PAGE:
Interview with Kieran Gilbert, Sky News

Kieran Gilbert
Food insecurity; the National Reconstruction Fund; Productive food growing.

KIERAN GILBERT: Let's turn our attention back to news here in Canberra. Big development in terms of the nation's food security today. With me is the Minister for Industry and Science, Ed Husic. Ed Husic, thanks for your time. The CSIRO releasing this blueprint today. Talk us through why this is important, not just for our country, but in terms of our food supply to the region.

ED HUSIC, MINISTER FOR INDUSTRY AND SCIENCE: Well, food manufacturing factoring is a big deal for the country. About 16,000 businesses, it creates over 200,000 jobs in different parts of the country, particularly in our regions. We've got clearly, the challenge of climate change, supply chain issues as well. 

We have to think about the fact that the world population will hit about 10 billion people in the coming decades. Demand for food will jump between now and 2050, 60 per cent. We got billions of people who are either food insecure or can't get healthy diets. And the other thing is, too, we waste a hell of a lot of food - about close to actually 8 million tonnes, 70 per cent of which can still be consumed. 

So, we've got to think about how we produce food not only to meet our own needs, but the rest of the world. How we do that is really important. And that's why we're talking business with industry, and also working with things like the National Reconstruction Fund to go, okay, what are we going to do to build sustainable, resilient food systems, particularly here, but to also provide food to the rest of the world?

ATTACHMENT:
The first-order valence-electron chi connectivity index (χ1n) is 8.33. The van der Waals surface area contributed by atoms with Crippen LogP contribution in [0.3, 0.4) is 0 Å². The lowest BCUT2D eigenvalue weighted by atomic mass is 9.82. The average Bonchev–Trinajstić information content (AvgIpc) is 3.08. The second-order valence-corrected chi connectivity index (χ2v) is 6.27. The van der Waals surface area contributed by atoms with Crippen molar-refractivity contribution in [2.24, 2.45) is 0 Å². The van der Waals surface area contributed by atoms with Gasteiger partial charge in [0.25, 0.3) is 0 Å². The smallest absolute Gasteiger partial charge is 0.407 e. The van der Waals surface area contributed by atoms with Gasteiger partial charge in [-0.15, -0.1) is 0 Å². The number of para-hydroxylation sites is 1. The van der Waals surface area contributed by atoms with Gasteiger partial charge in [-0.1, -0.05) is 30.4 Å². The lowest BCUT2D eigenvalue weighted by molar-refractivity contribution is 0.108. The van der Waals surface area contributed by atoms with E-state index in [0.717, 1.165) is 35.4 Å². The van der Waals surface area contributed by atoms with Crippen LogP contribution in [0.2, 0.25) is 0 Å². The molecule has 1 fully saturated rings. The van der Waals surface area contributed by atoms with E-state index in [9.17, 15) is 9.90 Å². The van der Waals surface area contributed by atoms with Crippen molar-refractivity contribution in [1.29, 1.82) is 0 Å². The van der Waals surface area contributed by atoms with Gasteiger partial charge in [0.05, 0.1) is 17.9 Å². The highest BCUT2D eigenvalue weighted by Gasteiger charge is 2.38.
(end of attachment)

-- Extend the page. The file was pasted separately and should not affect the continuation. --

KIERAN GILBERT: Doesn't it also mean protecting productive land, land that is able to produce food? Because during our lifetimes, we've seen swathes of productive food growing near our cities and now they're developed. So, is that part of the story?

ED HUSIC: Well, you and I, we grew up in Western Sydney where there are a lot of market gardens and a lot of people love the idea of being able to get produce very close, that was grown close to them. They could get it and buy it and really support local growers as well. But clearly there's a competition between housing people and feeding people in our major cities. 

So, that will continue. But we've got to be able to find a way for that productive land to remain, but also for land that is being affected by climate change. What do we do differently. So, there are some really good people in this country that are working in agricultural technology. And the Australian AG Tech or Agritech Association has got some great firms that are working with major growers on how to in terms of maximising the use of the way in which you use fertilisers or pesticides, being able to map the way in which or be able to use satellite imagery around crops and the best way in which you manage your large properties. A lot of that smart work is being done here. We got to be able to scale that up for the land that we do have, and use it more productively.